President Obama and Russian President Vladimir Putin discussed the Syria crisis and the situation in Ukraine during a meeting Monday.» Read More
Plus, Cramer's plan for Obama and the conundrum of preferred shares.
The president needs to address a few key issues in his speech to Congress Tuesday night, Cramer says, to help the markets get back on their feet.
"We have enough bad news out there. We need the positives," says one market pro about Obama's speech to Congress Tuesday night.
Now is not the time to push through narrow, costly special interest projects which at best don’t create jobs and at worst will cost them, says Bill Miller the National Political Director at the U.S. Chamber of Commerce.
We on Power Lunch were all transfixed during Sen. Corker’s questioning of Federal Reserve Chief Ben Bernanke Tuesday.
What follows below is the transcript of my interview with Canadian Prime Minister Stephen Harper on last night's show. Mr. Harper is a trained economist and quite an impressive statesman. Our northern neighbors are lucky to have him at the helm. We covered a wide range of key topics including the ailing banking system, risks of protectionism, oil sands and autos.
I reported, you voted, and the overwhelming winner of last week's "Call of Shame" is the SEC. You also emailed.
Fed Chief Ben Bernanke used an analogy to justify President Obama’s housing plan even if it does promote “moral hazard” and reward people for poor behavior. He compared it to a neighbor who’s house is on fire because he was smoking in bed.
Anybody out there got the super-secret e-mail address for President Obama, the Blackberry addict? How about a cell-phone number for Treasury Secretary Timothy Geithner?
Stocks fell off their highs of the morning while Treasuries and the dollar rallied following a horrendous consumer confidence report and downbeat comments by Fed Chairman Ben Bernanke.
As President Barack Obama prepares to outline his agenda to the nation on Tuesday, political and market insiders discuss what he is likely to say.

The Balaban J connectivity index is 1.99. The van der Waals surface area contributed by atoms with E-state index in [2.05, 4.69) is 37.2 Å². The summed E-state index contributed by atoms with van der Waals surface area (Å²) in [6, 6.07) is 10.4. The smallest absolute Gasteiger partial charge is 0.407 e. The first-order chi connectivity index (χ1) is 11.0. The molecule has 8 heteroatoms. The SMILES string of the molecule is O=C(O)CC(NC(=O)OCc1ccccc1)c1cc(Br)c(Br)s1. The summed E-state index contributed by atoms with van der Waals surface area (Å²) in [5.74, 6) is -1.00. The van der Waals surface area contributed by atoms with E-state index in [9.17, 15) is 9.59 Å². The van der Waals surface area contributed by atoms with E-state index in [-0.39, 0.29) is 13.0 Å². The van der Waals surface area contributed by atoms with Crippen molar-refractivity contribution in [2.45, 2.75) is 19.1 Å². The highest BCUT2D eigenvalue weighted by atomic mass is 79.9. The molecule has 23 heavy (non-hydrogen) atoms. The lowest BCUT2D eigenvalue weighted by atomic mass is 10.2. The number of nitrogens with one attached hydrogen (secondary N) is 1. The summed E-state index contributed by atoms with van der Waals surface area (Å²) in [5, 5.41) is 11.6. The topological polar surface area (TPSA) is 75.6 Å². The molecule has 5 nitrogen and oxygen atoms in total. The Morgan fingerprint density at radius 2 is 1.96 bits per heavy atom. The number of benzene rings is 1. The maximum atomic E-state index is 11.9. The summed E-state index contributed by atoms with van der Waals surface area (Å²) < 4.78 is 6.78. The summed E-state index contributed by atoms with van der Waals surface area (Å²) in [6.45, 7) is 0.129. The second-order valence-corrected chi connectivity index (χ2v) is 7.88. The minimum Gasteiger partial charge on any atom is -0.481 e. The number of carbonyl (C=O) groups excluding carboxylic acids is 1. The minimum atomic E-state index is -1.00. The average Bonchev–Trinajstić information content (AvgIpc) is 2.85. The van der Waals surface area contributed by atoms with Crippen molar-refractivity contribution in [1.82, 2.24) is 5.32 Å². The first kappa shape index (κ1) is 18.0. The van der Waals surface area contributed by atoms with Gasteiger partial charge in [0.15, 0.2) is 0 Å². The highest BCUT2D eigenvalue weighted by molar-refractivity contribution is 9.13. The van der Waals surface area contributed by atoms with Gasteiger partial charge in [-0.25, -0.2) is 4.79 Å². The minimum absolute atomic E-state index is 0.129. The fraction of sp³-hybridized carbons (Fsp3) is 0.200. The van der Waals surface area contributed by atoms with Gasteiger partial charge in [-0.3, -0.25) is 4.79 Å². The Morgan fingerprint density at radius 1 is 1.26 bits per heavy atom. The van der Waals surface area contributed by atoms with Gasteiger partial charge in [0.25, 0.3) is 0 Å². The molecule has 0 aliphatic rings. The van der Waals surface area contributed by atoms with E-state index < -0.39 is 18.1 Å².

Barreling ahead on a mammoth agenda, President Barack Obama is ready to offer a detailed sketch of the first year of his presidency, casting the nation's bleeding economy as a tangle of tough, neglected problems.
float: left;display: inline; font-size:11px; font-face:Arial; border: 1px solid #CCC; line-height:12px; margin-right: 15px; width:100px;/CNBC/Sections/News_And_Analysis/_Blogs/Guest_Blog/__COVER/bush_andy.jpg110010000truehttp://msnbcmedia.msn.comAndrew Buschfalse1Pfalsefalsefalsefalse left/CNBC/Components/Images/spacer.gif157000lefttruehttp://icnbc.msnbc.msn.comfalsePfalsefalsefalsefalse Andrew BuschGlobal Finance Strategist BMO Financial Group There seems to be a lack of perspective to create a comprehensive vision of where we will end up from these decisions and if this destination is where we want to go, says Andrew Busch.
While off the highs of the morning, futures are still indicating a slightly higher open ahead of Fed Chairman Ben Bernanke’s semi-annual testimony in front of the Senate Banking Committee.
float: left;display: inline; font-size:11px; font-face:Arial; border: 1px solid #CCC; line-height:12px; margin-right: 15px; width:100px;/CNBC/Sections/News_And_Analysis/_Blogs/Guest_Blog/__COVER/fratto_t_100_2.jpg110010000truehttp://msnbcmedia.msn.comfalse1Pfalsefalse left/CNBC/Components/Images/spacer.gif1107500lefttruehttp://icnbc.msnbc.msn.comfalsePfalsefalse Tony FrattoFormer White House SpokesmanSecretary Clinton's unfortunate foray into economic policy in Beijing last week only served to highlight the weakness of her approach.
Safe haven plays like gold and the dollar were down again Tuesday, despite the fall in global stocks, as concerns grew about the financial system, scaring investors off. Experts expect the precious metal's rally to continue past the record $1,030.80 it hit last March.
Global stocks were down Tuesday on heightened fears over the stability of the financial industry. Wall Street sank to an 11-year low overnight on reports the government may take a 40 percent stake in Citigroup.
Stocks fell flat as investors grew more confident that the government will stabilize the battered financial sector, but technology remained weak.
The man many thought would be "Car Czar" will now be leading the task force looking at how to fix General Motors and Chrysler. Steven Rattner is joining the Obama team as counselor to Treasury Secretary Timothy Geithner.
Keep track of what Obama has been doing since taking office: